Specimen Collection and Isolation of Bacterial DNA
Three samples were collected from all the patients with abscess, including the sample of abscess pus (abscess group, AB), periodontal pocket coronally above the abscess (pocket group, PO), and gingival crevice of periodontal healthy tooth (patient control group, PC). Healthy teeth were also sampled from periodontally healthy individuals as the healthy control (control group, HC). The abscess samples were drained after decontamination of the mucosa. A No. 25# sterilized paper point (Gapadent, China) was immersed into the deep area of pus for 10 s after drainage with a sterilized probe. The periodontal pocket and healthy gingival crevice samples were dipped with No. 25# sterilized paper points as previously described (Wu et al., 2017). The periodontal pocket sample was not collected from one patient due to contamination with pus. All samples were stored in tris-EDTA buffer solution of pH 7.4 (Sigma, United States) in a freezer (−80°C). Bacterial DNA was extracted using the QiAamp DNA Mini Kit (Qiagen, Germany), according to the manufacturer’s instructions.
Amplification of the 16S rDNA and Sequencing
According to previous studies (Claesson et al., 2010; Mizrahi-Man et al., 2013; Jorth et al., 2014), hypervariable V3–V4 or V4–V5 regions are recommended to study the microbiome when using the second-generation sequencing method. It was also determined that the V4–V5 region showed the best performance among all regions. Therefore, the amplification of the V4–V5 regions of 16S rDNA, library construction, index PCR, and PCR clean-up were performed as previously described (Wu et al., 2017). Equal amounts of tagged 16S rRNA gene amplicons of each sample were mixed and denatured with 0.1 M NaOH. The mixed library was diluted to a final concentration of 10–20 pM using 10 mM tris at pH 8.5. Multiplexed paired-end sequencing (2 × 300 bp reads) of the 16S rRNA amplicons was performed using a Miseq system (Illumina, San Diego, CA, United States). Image analysis and base calling were performed on the Miseq system using the MiSeq Reporter software (MSR). After de-multiplexing the data and removing the reads that failed the purity filter (PF = 0), the reads were converted to FASTQ format.
The generated FASTQ files (.fastq) and quality files were acquired as raw and mapped sequence data using default settings of the QIIME2 software (version: 2018.8) (Caporaso et al., 2010). Each operational taxonomic unit (OTU) was generated with 97% similarity cutoff using UPARSE v7.1 and chimeric sequences were identified and removed using UCHIME. The phylogenetic affiliation of each 16S rRNA gene sequence was analyzed using RDP Classifier1 based on the Silva (SSU132) 16S rRNA database using a confidence threshold of 70% (Amato et al., 2013; Duan X.B. et al., 2017; Duan X. et al., 2017; Xu et al., 2018). The output was based on the classification of reads at several taxonomic levels. The alpha- and beta-diversity analyses were computed from the previously constructed OTU table using Mothur software (v.1. 30.1) (Schloss et al., 2009) and weighted UniFrac (Lozupone et al., 2011) analysis. In the group level, abundance analysis was determined from rarefaction files by the Mann–Whitney test between patient and health control groups and a paired t-test in the self-control comparison (SPSS Statistics v20.0 and GraphPad Prism software v6.01). At the patient level, when analyzing the significantly dominant bacteria in abscess patients, any OTUs with abundance differences greater than 10% were considered significantly dominant. The minimum abundance cutoff was set at 0.1% abundance, and abundance values < 0.1% were neglected.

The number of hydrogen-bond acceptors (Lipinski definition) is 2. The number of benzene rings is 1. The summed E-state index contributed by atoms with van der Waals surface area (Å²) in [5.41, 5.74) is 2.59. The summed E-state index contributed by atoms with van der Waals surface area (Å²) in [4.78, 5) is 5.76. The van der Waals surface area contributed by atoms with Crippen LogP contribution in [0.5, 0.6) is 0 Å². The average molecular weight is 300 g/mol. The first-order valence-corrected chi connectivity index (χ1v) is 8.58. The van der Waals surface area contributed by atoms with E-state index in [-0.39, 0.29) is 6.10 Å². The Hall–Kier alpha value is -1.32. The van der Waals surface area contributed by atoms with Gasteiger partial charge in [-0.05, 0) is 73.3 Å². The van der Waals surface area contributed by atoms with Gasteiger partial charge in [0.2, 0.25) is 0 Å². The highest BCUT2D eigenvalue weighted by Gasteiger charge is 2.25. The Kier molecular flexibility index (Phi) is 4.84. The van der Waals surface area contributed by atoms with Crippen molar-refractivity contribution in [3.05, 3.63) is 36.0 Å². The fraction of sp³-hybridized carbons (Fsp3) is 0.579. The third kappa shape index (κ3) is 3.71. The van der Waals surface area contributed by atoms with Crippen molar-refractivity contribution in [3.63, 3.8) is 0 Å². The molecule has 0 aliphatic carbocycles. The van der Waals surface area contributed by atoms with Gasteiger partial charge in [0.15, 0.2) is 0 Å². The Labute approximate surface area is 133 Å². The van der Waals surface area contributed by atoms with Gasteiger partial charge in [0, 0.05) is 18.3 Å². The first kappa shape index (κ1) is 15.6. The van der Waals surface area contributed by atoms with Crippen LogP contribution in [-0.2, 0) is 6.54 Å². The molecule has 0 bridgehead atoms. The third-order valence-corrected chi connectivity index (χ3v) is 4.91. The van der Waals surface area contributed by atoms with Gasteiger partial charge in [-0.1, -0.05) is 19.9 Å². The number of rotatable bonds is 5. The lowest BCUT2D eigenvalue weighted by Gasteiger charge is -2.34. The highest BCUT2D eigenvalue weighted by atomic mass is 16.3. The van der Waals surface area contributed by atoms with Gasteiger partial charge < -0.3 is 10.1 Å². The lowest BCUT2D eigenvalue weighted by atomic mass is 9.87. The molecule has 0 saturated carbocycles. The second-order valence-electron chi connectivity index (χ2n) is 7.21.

Characteristics of the 45 enrolled subjects are listed in Table 1. The sex proportion and smoking status between patients and controls were not statistically different.
Taxonomic Classification of the 16S rDNA Sequences
In total, 4.1 GB raw data containing 1.70 million high-quality and classifiable reads were obtained from 84 samples. The sequencing depth was similar among the four groups as follows: 20.85 ± 3.16 k reads in the AB group, 15.50 ± 1.93 k reads in the PO group, 15.40 ± 1.40 k reads in the PC group, and 27.31 ± 7.21 k reads in the HC group. Among these high-quality reads, 99.41% were classified into 322 genera, belonging to 22 phyla, 38 classes, 84 orders, and 153 families. There was no significant difference in the proportion of unclassifiable sequences among the four groups based on a Kruskal–Wallis test (P = 0.186).
The alpha-diversity analysis was conducted with two indexes, namely the Shannon index implicating community diversity and the Chao1 index implicating community richness (Supplementary Figure S2). Plots were generated and exported to the rarefaction curves (Aagaard et al., 2012; Supplementary Figure S3). There was no significant difference in Chao1 and Shannon indexes among the four groups based on a one-way ANOVA analysis with Tukey’s multiple comparisons test.